- relinquish possession of any pets shared with the plaintiff and/or their children
A long-term prevention order may have the same consequences, in addition to paying temporary child support and/or spousal support, and the reimbursement for any losses the plaintiff suffered as a direct result of defendant’s abuse (i.e., lost wages, medical bills, destroyed property).
Violation of abuse prevent order
If an abuse prevent order has been issued, any violation of that order is a criminal offense. While a particular order may have unique terms depending upon the relationship between the parties, all orders prohibit the defendant from abusing, contacting, or coming within a certain distance of plaintiff.
“No contact” means the defendant may not contact the plaintiff personally or through others, via letters or email, phone calls, gifts, or social media. If you have received notice that an abuse prevention order has been issued against you, it is strongly encouraged that you retain legal counsel.
The Law Office of John L. Calcagni III, Inc. has many years of experience successfully defending against and defeating applications for abuse prevention orders in Massachusetts. Call us today at (508) 213-9113 for a free consultation.
There are three types of abuse prevention orders.
Emergency Protective Order
If the court is closed, or a plaintiff’s physical condition precludes them from getting to a court, a judge may issue an emergency protective order over the telephone.
However, the judge must believe there is a substantial likelihood or immediate danger of abuse to do so.
If the emergency order is granted, the plaintiff must then appear in court on the next business day to file a complaint, or petition, for an order.
If the plaintiff’s physical condition prevents them from appearing, they may have another party file the complaint on their behalf, along with an affidavit explaining the circumstances of their physical condition.
Ex Parte Orders
If a plaintiff goes to court to file an abuse prevention order, they may request a temporary ex parte order. These orders may be granted immediately, without a full court hearing, and without the defendant being notified beforehand, if the judge believes there is a substantial likelihood of immediate danger of abuse. This order will last until a hearing is held, typically within 10 business days.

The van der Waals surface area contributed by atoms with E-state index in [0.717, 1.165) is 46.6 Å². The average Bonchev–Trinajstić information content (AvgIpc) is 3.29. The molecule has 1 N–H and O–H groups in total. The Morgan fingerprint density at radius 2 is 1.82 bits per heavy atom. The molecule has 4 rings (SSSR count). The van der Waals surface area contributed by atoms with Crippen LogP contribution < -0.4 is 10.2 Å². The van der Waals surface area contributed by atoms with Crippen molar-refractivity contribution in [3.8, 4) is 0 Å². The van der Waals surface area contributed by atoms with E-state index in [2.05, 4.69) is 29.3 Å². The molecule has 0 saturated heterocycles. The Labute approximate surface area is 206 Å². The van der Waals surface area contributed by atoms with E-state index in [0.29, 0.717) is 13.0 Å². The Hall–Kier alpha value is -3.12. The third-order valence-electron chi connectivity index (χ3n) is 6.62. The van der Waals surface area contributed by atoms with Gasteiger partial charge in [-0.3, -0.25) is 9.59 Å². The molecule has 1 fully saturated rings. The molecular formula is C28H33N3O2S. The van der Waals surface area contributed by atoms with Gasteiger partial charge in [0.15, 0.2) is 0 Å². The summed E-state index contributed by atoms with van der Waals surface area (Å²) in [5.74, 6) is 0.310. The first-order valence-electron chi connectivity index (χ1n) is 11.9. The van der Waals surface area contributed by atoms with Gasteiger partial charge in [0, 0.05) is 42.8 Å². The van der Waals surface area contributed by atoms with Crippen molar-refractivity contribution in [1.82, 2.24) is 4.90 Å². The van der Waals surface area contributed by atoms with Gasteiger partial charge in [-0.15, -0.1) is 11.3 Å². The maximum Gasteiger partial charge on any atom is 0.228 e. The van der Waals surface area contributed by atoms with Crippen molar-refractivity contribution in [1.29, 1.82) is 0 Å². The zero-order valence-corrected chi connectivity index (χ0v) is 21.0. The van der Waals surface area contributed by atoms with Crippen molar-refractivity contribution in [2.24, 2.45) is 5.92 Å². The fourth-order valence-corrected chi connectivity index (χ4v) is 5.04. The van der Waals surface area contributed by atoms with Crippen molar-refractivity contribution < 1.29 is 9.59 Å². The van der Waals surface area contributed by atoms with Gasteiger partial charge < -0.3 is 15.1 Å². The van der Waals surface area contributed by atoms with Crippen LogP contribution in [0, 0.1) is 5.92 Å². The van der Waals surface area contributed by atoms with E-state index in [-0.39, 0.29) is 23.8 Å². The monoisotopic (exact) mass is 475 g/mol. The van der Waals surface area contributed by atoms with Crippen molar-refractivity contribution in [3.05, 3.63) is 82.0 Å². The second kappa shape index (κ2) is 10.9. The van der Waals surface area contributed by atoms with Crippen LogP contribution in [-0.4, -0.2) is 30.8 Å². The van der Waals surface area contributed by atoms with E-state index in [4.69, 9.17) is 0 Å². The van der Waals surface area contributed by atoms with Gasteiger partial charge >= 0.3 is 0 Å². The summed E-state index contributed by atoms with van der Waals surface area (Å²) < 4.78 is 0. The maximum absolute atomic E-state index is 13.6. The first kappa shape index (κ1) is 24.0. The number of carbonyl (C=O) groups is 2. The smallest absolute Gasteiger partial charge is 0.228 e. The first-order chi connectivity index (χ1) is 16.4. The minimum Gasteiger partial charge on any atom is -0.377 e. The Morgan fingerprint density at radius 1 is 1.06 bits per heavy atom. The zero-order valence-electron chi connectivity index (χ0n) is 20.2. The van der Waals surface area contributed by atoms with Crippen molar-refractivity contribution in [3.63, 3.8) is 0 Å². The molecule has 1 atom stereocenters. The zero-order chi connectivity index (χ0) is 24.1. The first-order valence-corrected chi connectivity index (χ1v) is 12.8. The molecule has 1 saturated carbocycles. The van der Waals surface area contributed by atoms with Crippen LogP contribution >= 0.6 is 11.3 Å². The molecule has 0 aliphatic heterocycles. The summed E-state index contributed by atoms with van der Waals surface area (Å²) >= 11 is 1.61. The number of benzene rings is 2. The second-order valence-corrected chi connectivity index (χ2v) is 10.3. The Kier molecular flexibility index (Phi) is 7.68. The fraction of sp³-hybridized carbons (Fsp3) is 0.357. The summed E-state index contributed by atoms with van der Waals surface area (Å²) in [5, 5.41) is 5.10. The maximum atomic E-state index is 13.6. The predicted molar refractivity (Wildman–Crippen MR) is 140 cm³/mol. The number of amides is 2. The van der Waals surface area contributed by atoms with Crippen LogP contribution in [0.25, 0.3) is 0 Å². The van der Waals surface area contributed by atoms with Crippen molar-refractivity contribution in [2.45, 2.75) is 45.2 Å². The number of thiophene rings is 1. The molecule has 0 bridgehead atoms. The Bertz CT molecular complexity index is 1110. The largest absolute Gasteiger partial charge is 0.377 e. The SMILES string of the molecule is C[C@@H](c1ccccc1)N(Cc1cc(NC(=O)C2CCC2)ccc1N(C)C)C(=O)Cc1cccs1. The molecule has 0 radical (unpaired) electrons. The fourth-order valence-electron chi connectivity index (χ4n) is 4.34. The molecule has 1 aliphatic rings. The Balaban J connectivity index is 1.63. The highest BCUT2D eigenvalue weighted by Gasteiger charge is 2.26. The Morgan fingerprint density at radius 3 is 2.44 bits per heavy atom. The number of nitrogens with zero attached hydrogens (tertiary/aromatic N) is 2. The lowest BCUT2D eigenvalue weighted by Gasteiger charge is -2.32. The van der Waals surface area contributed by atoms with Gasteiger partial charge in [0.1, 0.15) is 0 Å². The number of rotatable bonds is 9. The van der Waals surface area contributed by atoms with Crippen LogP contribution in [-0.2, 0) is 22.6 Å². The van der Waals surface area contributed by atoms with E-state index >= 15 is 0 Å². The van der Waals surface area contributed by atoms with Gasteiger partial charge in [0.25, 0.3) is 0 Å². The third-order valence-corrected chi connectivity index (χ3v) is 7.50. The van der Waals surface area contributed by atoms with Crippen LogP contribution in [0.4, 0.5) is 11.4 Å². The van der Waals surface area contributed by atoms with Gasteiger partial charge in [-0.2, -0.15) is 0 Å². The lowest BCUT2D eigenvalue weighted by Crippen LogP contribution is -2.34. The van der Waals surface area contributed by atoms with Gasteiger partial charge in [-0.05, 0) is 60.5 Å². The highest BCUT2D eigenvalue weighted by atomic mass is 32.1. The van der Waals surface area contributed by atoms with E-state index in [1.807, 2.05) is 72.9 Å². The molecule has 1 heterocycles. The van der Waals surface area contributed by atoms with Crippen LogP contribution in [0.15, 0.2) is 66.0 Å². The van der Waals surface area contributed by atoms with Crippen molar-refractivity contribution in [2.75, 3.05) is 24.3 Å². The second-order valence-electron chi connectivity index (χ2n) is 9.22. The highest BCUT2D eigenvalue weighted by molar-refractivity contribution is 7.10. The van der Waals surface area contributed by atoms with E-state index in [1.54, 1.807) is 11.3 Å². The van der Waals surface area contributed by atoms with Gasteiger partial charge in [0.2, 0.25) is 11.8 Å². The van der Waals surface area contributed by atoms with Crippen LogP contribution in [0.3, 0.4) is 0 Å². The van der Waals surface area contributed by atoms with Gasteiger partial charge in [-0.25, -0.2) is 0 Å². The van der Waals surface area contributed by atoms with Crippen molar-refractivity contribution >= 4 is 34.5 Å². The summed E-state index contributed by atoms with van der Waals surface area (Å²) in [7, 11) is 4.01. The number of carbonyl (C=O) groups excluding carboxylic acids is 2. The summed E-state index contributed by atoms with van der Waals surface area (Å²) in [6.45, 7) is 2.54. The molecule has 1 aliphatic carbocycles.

A final (long-term) abuse prevention order may be issued only after a defendant is given notice and has had the opportunity to appear at a court hearing.
During this hearing, both the plaintiff and the defendant will have a chance to present evidence to a judge.
If the plaintiff can prove they were abused, the judge may issue them an order for up to one year. After the one year is up, another hearing will be held, at which time the plaintiff may seek to have the order extended.
If a temporary ex parte abuse prevention order is issued
It can potentially require defendants to move out of their home (if they share it with the plaintiff); stop all contact with the plaintiff and any children in their custody; surrender any and all firearms; relinquish possession of any pets shared with the plaintiff or their children. A long-term prevention order can include the same requirements, in addition to paying temporary child support and/or spousal support, and the reimbursement for any losses the plaintiff suffered as a direct result of the abuse (i.e., lost wages, medical bills, destroyed property).
If an ex parte or long term order has been issued against you
Violations of that order are a criminal offense. While a particular order may have unique terms depending on the relationship between the plaintiff and the defendant, all orders prohibit abusing, contacting, or coming within a certain distance of the plaintiff. No contact means the defendant may not contact the plaintiff personally or through others, via letters or email, phone calls, gifts, or social media. However, many defendants are unaware of what may or may not constitute a violation, and find themselves facing a criminal case.
If you’ve received notice of such an abuse prevention order, or any other type of restraining order, contact the Law Office of John L. Calcagni, III at (508) 213-9113 for a free consultation.